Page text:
The case was originally assigned to Judge Mark Goldsmith, who denied Plaintiff's motion seeking to proceed in forma pauperis. Plaintiff later paid the required filing fee for this case. This case was reassigned to this Court on August 29, 2017, as a companion case to Case Number 13-10469.

         Plaintiff's Complaint in this third action includes allegations as to a prior action she filed against the University in Washtenaw County Circuit Court and a prior federal case before this Court. (See, e.g., Compl. at ¶¶ 10 & 12).

         For example, Plaintiff alleges that “Defendant bribed Mr. Wahl $4000 and gained his cooperation. They teamed together and tried to force Ms. Gong to lie and promise that she would never report any scientific misconduct to any government agency. Ms. Gong rejected their unlawful request, and insisted to have her cases trialed [sic] in the court with juries.” (Id. at 44). Plaintiff further alleges:

46. On June 21, 2013, Mr. Wahl filed his withdraw motion to federal court. He told Ms. Gong he would not take her case to trail [sic] in the court because he had already promised defendant.
47. From June 26 to July 5, 2013, Ms. Gong was hospitalized because of much worsening depression.
48. On July 8, 2013, during the court time for his withdrawing motion, Mr. Wahl threatened to kick Ms. Gong's leg if she told the Judge anything differently than what he wanted her to say: He fooled her to sign an old draft of the settlement agreement. Later, he entered this draft as “The Final.”
49. On July 9, 2013, Ms. Gong received the new/final version of “the settlement agreement” which allowed her to have 14 days to consider if she wanted to accept or not. Ms. Gong has never returned this formal settlement document back to Mr. Wahl or defendant: she has never accepted any settlement money from defendant.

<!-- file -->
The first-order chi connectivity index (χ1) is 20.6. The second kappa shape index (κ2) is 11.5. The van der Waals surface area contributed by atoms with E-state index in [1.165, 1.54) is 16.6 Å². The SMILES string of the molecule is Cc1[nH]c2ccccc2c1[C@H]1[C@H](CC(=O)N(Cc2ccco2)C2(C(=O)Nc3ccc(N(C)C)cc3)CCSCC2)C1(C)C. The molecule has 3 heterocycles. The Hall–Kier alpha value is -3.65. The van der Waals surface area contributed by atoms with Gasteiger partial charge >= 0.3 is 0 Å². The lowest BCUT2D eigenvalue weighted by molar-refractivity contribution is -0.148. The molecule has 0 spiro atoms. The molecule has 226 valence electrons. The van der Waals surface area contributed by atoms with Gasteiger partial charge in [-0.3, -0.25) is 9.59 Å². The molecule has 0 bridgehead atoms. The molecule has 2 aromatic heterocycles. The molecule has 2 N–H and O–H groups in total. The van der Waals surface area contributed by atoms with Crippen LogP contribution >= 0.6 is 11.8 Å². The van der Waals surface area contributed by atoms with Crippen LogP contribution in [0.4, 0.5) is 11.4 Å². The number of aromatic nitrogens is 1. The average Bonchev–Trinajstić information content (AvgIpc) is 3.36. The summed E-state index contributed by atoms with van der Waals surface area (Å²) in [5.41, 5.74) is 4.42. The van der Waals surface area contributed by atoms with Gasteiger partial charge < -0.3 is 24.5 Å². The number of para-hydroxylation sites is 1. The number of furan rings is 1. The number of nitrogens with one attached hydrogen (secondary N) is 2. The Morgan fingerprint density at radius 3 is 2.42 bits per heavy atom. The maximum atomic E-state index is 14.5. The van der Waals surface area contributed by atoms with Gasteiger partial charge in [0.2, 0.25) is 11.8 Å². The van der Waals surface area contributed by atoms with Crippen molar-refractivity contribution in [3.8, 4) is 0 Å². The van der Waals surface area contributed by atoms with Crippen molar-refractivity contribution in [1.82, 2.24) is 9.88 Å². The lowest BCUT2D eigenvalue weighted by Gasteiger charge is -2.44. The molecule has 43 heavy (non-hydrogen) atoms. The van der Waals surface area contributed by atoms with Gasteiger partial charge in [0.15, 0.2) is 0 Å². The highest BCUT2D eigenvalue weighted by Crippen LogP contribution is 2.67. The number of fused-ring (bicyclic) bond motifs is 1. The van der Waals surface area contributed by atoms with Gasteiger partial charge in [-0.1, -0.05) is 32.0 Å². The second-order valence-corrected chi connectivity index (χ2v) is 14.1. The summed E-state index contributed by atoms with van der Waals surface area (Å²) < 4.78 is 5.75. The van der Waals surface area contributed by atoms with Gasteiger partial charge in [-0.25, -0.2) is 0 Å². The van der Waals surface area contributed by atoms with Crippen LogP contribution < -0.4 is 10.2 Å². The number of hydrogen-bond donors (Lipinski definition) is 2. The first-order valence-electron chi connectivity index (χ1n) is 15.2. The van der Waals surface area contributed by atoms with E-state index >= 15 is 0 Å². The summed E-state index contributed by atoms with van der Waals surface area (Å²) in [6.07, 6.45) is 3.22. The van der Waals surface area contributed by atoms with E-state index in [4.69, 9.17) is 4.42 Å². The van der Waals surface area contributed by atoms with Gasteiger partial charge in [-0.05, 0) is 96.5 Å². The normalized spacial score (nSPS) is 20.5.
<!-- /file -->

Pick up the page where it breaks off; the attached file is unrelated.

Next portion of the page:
50. After almost 4 months long trying, defendant realized that they would never receive any [signed] settlement from Ms. Gong; Ms. Gong would never agree to settle without having her employment reinstated.
51. On September 25, 2013, Defendant teamed with Dr. Wahl lied to Judge David Swartz at Washtenaw County Circuit Court and had Ms. Gong's whistleblower protection/civil right case reinstated and dismissed at the same time. The dismissal of the law suit was based on the “he said” “A full resolution / settlement has been reached at the federal court since July 8, 2013”.

(Id. at ¶¶ 46-51).

         Plaintiff's Complaint also includes allegations as to communications she had with representatives of the University, such as Donna Varner and Timothy Lynch, regarding those prior cases.

         B. Standard Of Decision

         Defendants' Motion to Dismiss indicates that it is brought under Fed.R.Civ.P. 12(b)(1) (lack of jurisdiction) and Fed.R.Civ.P. 12(b)(6) (failure to state a claim). (See Defs.' Br. at 1 & 5).